My feelings are too irrational to say out loud, but I write, and write, and write. The pages of my journal fill up with nonsense—it's not fair, it's all my husband's fault, we can't get past this—until the statements that aren't true give way to questions that are. What, exactly, am I grieving? At first I think I'm mourning the children I'll never get to meet, or maybe that hypothetical sister for my daughter, but as the months go by, I realize it's not phantom babies I'm crying for. It's me.
Specifically, the version of me who's stirring the soup pot, and nursing the baby in a sling, and singing to the toddler, and admiring the preschooler's artwork, all at the same time. The version who's confident and productive and just plain good at mothering small children. Because that person seems to be vanishing with each new milestone, as my children grow further from me and more into themselves. I'm scared to leave behind the familiar, easy ground, and begin navigating foreign territory: playground friendships, screen time, report cards. Can I do all that? And who will I be without a baby attached to my hip? After losing myself to the chaos of motherhood for the better part of a decade, I don't know what's left under the wreckage.
Two years later, I still feel pangs of sadness when I see tiny feet sticking out of a front-pack, or watch a circle of new moms gabbing at Starbucks, burp cloths draped over their shoulders as they dish about the trials and triumphs of new motherhood. That used to be me, I think, and sometimes I wish I could go back to that sweet, sticky time. But life has gotten easier, and in many ways, a lot more fun. At nine, seven, and four, my children are old enough to play Clue and listen to Charlie and the Chocolate Factory. We all sleep through the night, now. And four mornings a week, while my daughter is in preschool, I reacquaint myself with quiet. In the past year, I've started a meditation practice, made friends with our elliptical machine, and scribbled out the first draft of a novel. That fourth baby I used to dream about would have delayed all that, and spread thinner the time and attention I could give to each of my children. Besides, no matter how many babies a mother has, eventually they all grow up.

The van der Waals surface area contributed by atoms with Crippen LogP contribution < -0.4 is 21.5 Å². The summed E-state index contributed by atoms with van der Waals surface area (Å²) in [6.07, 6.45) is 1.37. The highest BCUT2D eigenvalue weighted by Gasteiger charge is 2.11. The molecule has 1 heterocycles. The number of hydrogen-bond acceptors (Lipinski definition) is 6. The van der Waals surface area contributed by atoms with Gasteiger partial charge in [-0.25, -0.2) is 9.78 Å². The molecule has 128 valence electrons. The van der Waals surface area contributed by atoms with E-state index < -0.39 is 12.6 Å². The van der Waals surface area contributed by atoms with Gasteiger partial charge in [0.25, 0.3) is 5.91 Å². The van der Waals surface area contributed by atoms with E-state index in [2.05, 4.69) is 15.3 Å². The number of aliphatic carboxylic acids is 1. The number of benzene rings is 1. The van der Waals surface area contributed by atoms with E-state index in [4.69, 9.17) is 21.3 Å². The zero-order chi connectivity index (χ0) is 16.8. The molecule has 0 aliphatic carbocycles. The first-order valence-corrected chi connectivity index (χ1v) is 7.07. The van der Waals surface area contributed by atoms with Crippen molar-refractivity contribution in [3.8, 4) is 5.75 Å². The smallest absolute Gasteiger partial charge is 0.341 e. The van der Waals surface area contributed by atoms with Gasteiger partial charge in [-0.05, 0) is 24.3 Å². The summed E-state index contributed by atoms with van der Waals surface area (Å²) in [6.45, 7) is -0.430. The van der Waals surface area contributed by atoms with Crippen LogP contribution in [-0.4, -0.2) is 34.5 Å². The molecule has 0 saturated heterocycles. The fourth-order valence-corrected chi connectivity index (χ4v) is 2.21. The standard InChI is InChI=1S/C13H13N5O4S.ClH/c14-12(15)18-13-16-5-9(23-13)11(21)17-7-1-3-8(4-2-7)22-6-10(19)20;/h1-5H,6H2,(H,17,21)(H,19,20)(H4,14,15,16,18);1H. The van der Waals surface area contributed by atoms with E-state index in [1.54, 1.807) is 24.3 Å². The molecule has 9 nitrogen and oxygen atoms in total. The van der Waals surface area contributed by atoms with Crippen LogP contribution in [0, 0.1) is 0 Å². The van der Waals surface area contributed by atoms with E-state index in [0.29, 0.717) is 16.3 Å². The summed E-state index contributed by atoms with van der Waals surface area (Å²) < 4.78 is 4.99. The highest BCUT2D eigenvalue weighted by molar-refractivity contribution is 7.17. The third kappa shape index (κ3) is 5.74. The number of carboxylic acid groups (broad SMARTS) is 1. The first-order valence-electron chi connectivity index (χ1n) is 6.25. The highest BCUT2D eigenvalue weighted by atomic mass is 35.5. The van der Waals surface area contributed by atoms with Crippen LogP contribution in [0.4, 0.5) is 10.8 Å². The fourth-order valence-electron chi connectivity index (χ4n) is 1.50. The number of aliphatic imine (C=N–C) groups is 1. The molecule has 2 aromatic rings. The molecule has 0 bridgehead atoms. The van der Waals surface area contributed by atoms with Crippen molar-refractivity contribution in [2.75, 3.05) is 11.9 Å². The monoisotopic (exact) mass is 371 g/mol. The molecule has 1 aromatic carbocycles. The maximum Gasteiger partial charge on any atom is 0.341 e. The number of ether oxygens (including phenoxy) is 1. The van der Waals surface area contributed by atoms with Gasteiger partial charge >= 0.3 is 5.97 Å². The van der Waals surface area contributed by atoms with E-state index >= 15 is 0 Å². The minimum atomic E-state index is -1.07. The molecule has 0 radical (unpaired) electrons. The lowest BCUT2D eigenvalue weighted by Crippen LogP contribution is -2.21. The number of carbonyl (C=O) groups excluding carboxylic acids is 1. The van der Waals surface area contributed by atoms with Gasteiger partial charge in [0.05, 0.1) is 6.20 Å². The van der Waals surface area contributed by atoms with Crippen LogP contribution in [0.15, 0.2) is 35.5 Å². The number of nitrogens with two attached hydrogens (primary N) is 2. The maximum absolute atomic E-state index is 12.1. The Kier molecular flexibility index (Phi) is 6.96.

At a baby shower, a friend lets me hold her three-month-old son. I cuddle him close, relishing the way a twelve-pound glow worm tucked under my arm feels so right. He's awake, and I talk to him as we make our rounds through the party. "Those are balloons," I say, and his eyes widen at the bobbing globes of mint and white. "That's a cupcake tower." He starts to squirm, so I add a soothing bounce to my step, and soon his eyes glaze over. Asleep on my shoulder, he feels heavier, and after awhile my arm begins to ache.
"Want me to take him back?" his mother asks. No, I almost say, I love babies. I'll hold him as long as you let me. It's my automatic response, the thing I always say. Except this time, I realize it's not true. He's heavy, and I want a cupcake for myself.
"Thanks," I say, and hand him back.